Drive west from Austin or Dallas-Fort Worth towards cities like Midland, Amarillo, or El Paso, and you’re bound to see your share of wind turbines dotting the landscape.
That’s because Texas leads the nation in wind capacity, and more wind farms are on the way. That’s reflected in this map, which shows each county’s annual wind energy production in gigawatt hours. (One gigawatt hour is enough to power 200,000 Texas homes during peak summer energy demand, and many more than that during cooler times.)
It’s important to note that the values for this map are not exact. The data comes from The Wind Power, a wind industry website, which maintains a database of every wind farm in the world. While the group records the county and annual production of each wind farm, some farms span multiple counties, which means that some production data had to be approximated. Still, this map is a reasonably accurate representation of where Texas’ wind production is coming from.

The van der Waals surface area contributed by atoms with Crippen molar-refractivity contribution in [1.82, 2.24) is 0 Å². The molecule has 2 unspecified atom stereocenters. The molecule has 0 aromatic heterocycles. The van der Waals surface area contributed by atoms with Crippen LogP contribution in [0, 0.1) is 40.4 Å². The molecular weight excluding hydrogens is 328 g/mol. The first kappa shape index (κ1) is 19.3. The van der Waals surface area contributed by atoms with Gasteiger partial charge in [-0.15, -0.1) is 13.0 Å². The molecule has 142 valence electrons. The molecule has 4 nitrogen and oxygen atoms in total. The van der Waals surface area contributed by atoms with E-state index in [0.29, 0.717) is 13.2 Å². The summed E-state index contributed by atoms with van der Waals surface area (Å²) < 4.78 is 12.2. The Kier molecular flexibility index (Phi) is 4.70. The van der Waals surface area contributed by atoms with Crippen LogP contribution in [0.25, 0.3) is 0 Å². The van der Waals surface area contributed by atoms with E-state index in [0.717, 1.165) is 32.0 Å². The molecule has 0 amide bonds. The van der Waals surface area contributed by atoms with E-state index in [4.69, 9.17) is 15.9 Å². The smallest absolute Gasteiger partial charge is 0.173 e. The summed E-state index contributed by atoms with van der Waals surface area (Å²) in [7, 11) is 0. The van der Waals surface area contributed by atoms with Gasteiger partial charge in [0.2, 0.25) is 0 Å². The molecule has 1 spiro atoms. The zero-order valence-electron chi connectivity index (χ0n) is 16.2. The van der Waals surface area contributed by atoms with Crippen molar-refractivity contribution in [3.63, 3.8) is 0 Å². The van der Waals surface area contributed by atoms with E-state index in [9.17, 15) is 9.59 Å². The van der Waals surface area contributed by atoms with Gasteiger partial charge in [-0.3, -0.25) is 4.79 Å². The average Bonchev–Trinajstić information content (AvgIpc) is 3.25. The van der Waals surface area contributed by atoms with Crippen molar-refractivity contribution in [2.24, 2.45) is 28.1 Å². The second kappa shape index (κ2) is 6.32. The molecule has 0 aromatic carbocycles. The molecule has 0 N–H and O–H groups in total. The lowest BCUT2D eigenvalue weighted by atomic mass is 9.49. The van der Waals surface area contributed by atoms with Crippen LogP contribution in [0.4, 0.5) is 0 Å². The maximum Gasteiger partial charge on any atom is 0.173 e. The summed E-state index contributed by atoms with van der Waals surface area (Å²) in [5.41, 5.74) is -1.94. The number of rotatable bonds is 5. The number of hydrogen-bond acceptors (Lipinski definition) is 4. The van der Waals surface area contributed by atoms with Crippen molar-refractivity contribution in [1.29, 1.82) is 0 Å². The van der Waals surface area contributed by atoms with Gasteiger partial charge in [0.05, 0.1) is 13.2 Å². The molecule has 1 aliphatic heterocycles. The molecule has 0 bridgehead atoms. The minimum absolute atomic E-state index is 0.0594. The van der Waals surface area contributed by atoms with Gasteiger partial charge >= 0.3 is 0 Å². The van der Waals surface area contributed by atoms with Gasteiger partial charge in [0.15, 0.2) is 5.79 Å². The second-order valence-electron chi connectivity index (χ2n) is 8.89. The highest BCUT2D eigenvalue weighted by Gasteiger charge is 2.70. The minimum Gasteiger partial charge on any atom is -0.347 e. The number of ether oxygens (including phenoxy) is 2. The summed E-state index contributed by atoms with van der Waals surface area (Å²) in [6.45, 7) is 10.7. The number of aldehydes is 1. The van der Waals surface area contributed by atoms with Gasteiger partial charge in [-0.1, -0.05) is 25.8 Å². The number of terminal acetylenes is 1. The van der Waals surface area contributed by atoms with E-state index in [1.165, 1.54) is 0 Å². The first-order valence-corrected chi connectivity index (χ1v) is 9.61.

Even though Texas is the nation’s wind leader, only 46 of its 254 counties are wind producers. The vast majority of these are found in West Texas and the Panhandle, although coastal counties like Kenedy and Willacy are also represented. Wind farms along the Gulf Coast might become more prolific in the future as companies continue to develop onshore wind, and look to offshore wind capabilities as well.